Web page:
More folks in Illinois can access HIV prevention and care thanks to two bills signed into law by Governor JB Pritzker. One allows people at risk of acquiring HIV to access pre- and post-exposure prophylaxis (PrEP and PEP) from a pharmacist without a referral from a doctor. A second ensures that the African American HIV/AIDS Resource Fund makes biomedical preventions, like PrEP and PEP, more accessible to the community.
Both laws will help address the state’s racial and ethnic disparities in the HIV epidemic. In Illinois, 46% of people living with HIV are Black, according to federal data in a press release from the governor. However, only 8% of PrEP prescriptions are written for African Americans.
PrEP refers to daily pills or long-lasting injectables that are highly effective at preventing HIV. People who are at risk of being exposed to HIV can take PrEP. In contrast, PEP, a prescription of daily HIV meds usually taken for about a month, is prescribed after a potential exposure. PEP must be started no later than 72 hours after the exposure, and the sooner the better.
“If we want to end the HIV/AIDS epidemic in our state by 2030, then we have to make preventative care like PrEP and PEP accessible to all Illinoisans,” Governor Pritzker said in the press release. “These medications are incredibly effective at preventing infection and transmission, and they are essential to our mission of Getting to Zero. My administration knows that these efforts must be equity-centered and proactive to have the biggest impact. That’s why we are investing in Black communities that are disproportionately affected by HIV/AIDS. I am proud to sign these bills that bring us one step closer to our ultimate goal: zero new HIV transmissions.”
Bill HB 4430 not only allows pharmacists to prescribe HIV prevention meds but also requires that health insurers cover the related testing and care at the same rate as when they’re provided by a doctor. In addition, the law ensures that pharmacists receive support and training so that they can refer patients to HIV care.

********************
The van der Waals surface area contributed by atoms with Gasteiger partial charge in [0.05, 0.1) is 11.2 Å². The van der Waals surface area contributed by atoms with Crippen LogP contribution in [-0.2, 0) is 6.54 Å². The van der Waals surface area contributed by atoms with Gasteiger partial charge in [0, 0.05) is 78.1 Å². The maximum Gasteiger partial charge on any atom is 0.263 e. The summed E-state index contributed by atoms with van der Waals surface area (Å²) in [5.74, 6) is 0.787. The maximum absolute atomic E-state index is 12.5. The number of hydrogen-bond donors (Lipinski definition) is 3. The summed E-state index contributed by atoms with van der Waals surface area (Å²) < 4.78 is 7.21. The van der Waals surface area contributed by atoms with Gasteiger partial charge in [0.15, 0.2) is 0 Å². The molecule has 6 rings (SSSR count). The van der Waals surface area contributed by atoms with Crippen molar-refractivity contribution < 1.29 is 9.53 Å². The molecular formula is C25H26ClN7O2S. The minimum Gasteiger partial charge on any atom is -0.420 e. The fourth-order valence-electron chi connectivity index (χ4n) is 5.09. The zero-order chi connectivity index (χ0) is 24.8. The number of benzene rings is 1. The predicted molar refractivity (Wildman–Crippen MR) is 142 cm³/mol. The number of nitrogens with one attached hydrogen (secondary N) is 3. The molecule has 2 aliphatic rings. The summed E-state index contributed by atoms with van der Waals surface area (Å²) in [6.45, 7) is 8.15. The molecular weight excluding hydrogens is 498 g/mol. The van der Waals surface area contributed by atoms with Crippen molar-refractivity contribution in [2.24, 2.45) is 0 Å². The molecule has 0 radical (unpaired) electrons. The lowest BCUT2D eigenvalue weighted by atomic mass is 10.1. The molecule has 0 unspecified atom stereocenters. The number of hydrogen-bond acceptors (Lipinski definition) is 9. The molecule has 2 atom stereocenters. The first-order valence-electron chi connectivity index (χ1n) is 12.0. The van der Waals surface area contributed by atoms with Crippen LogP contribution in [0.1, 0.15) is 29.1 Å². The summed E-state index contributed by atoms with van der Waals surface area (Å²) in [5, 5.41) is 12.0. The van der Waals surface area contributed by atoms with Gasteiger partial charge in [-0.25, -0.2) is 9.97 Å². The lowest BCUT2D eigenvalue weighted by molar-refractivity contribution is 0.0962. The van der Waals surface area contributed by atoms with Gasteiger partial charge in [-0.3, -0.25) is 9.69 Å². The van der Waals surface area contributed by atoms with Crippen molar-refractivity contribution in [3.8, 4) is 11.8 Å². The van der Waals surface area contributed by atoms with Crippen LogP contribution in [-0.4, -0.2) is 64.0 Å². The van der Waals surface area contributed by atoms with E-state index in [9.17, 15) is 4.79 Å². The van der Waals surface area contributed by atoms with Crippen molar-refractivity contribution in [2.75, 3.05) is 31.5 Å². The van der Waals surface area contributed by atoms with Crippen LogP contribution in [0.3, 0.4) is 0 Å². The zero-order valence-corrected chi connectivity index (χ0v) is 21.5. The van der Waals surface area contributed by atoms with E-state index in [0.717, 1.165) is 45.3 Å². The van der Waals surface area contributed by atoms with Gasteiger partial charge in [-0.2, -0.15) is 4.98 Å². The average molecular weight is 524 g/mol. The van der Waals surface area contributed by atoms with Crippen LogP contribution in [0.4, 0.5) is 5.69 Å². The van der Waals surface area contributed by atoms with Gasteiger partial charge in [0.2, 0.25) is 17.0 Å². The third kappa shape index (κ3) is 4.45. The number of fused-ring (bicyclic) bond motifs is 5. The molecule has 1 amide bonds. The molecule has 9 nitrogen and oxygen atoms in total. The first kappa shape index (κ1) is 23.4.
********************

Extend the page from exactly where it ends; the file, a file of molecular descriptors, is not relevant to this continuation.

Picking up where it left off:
Because many people don’t have a primary care provider or are hesitant to seek HIV-related care from their doctors, the bill is expected to increase access to HIV care.
“You typically have to go to an HIV clinic in order to get HIV prevention drugs,” Timothy Jackson, director of government relations at AIDS Foundation of Chicago, told NPR Illinois. “And so what HB 4430 does is it increases access to PrEP and PEP and allows people to go to their neighborhood Walgreens or CVS or Walmart—wherever they get their prescription drugs—to get those [HIV prevention] drugs, and no one is ever the wiser.”
The other bill, HB 5549, requires that for every $3 million available to the African American HIV/AIDS Resource Fund, the group must create and maintain at least one Black-led Center of Excellence HIV Biomedical Resource Hub.
“Historically, Black people living with HIV or AIDS have not received the care and resources they deserve. Amending the historic African American HIV AIDS Response Act to extend it another 25 years and to fund Black-led health hubs are significant steps in the right direction,” said State Representative Lamont J. Robinson (D–Chicago), the lead House sponsor for HB 5549, in the press release. “By establishing more Black-led HIV resource hubs, we’re guaranteeing Black Illinoisans have the health resources they need while also working to reduce the disparities in HIV treatment between Black and non-Black residents.”
To learn more about PrEP and PEP and other prevention methods, see the POZ Basics on HIV Prevention.
In related Illinois news, last summer the state became the second one, after California, to decriminalize HIV. For more, read “UPDATE: Illinois Governor Signs Bill to Repeal HIV Crime Laws.”